Matters of Trust  


Trust is something you earn, not demand. That's why establishing it (or regaining it) requires consistent, intentional action.

You probably have at least one thing happening in your life that involves trust. Something great. Something significant. Something that perhaps you don’t see possible in your current situation.

Maybe you need a financial breakthrough, a new job, or for that home to finally sell. Or more likely, you need something great and significant to happen in your relationships, but you ask yourself: Can I trust that other person? Can I trust myself to do what’s needed to turn things around?

Trust is one of those issues that can only be handled intentionally. When it comes to trust, action is always needed to move forward, no matter if you’ve been the recipient or the deliverer of broken trust.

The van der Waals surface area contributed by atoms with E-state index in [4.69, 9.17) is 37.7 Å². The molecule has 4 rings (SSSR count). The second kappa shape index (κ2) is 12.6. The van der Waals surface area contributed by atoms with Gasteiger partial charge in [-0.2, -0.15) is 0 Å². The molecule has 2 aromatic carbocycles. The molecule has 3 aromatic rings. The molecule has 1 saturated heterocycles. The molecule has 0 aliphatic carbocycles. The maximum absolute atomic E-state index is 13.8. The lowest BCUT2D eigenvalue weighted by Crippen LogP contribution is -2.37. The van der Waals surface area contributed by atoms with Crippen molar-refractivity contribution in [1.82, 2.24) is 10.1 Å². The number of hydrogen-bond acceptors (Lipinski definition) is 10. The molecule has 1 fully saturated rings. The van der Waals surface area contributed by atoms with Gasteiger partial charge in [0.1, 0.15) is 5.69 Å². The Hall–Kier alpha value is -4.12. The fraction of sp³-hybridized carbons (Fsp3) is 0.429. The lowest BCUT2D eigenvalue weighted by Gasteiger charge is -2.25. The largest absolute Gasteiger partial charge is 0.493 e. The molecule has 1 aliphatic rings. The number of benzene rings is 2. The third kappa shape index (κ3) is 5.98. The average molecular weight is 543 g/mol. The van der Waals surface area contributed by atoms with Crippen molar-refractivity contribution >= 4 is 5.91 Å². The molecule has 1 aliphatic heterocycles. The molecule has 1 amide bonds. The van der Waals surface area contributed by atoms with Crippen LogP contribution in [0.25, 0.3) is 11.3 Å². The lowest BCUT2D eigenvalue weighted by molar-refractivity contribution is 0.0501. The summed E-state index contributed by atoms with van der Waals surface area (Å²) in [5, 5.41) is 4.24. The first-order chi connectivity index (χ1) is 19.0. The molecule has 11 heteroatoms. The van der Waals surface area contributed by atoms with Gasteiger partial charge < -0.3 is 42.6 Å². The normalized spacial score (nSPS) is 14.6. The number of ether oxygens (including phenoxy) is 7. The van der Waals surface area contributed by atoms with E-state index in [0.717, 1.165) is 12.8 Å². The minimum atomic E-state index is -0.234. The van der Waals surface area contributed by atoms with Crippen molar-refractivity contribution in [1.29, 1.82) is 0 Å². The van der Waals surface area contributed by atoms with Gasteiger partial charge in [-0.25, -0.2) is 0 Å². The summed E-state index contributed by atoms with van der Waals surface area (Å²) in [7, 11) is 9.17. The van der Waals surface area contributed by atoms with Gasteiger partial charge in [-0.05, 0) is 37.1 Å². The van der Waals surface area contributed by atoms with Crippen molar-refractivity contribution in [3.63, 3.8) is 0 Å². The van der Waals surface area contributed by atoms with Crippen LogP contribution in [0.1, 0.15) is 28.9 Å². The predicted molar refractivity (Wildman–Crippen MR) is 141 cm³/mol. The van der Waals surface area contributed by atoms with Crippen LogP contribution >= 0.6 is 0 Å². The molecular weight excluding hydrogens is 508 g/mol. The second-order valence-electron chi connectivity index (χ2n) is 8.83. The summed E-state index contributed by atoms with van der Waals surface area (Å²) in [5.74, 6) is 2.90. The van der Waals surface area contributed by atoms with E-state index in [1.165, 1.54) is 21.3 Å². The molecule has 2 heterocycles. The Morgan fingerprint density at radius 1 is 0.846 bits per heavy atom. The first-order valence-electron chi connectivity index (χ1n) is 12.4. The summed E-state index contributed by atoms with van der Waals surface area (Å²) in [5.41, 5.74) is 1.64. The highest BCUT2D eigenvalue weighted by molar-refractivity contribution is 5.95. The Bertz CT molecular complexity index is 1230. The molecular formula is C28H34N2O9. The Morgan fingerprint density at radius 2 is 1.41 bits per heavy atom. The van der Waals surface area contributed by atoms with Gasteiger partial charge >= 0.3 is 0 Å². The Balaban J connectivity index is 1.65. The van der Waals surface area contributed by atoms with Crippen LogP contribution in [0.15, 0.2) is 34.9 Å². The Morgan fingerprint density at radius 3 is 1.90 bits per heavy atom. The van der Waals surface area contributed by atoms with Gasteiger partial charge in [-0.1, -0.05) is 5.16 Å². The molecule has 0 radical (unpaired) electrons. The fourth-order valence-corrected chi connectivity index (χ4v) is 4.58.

Let’s say you’re experiencing a relationship that’s been divided by your betrayal of trust. Because you behave your way into a problem, you also need to behave your way out.

Trust is earned; it’s something another person gives to you. When you have robbed your spouse, child or friend of their ability to trust you, to demand that they immediately begin trusting you again just isn’t realistic. Find out what’s really important to them in the area where you’ve been unfaithful. Ask them, “What do I need to do to regain your trust?” Then faithfully and very intentionally, work to retain their trust by being absolutely trustworthy in your words and behaviors.

What if you’re the person struggling to overcome the hurt from having your trust betrayed by someone else? You need to forgive the other person – completely and unconditionally. Impossible, you say? Forgiving your spouse, child or friend for the hurt they caused is something you should, and can, do.

When you forgive:

  • First, be specific in communicating exactly what you need to forgive. That will help you when you begin the process of forgiving.
  • Second, recognize your emotions and let them assist you in clarifying your thoughts, helping you move ahead.
  • Third, don’t be discouraged if it takes time for you to forgive. Forgiveness is often a daily, ongoing act requiring commitment and persistence.


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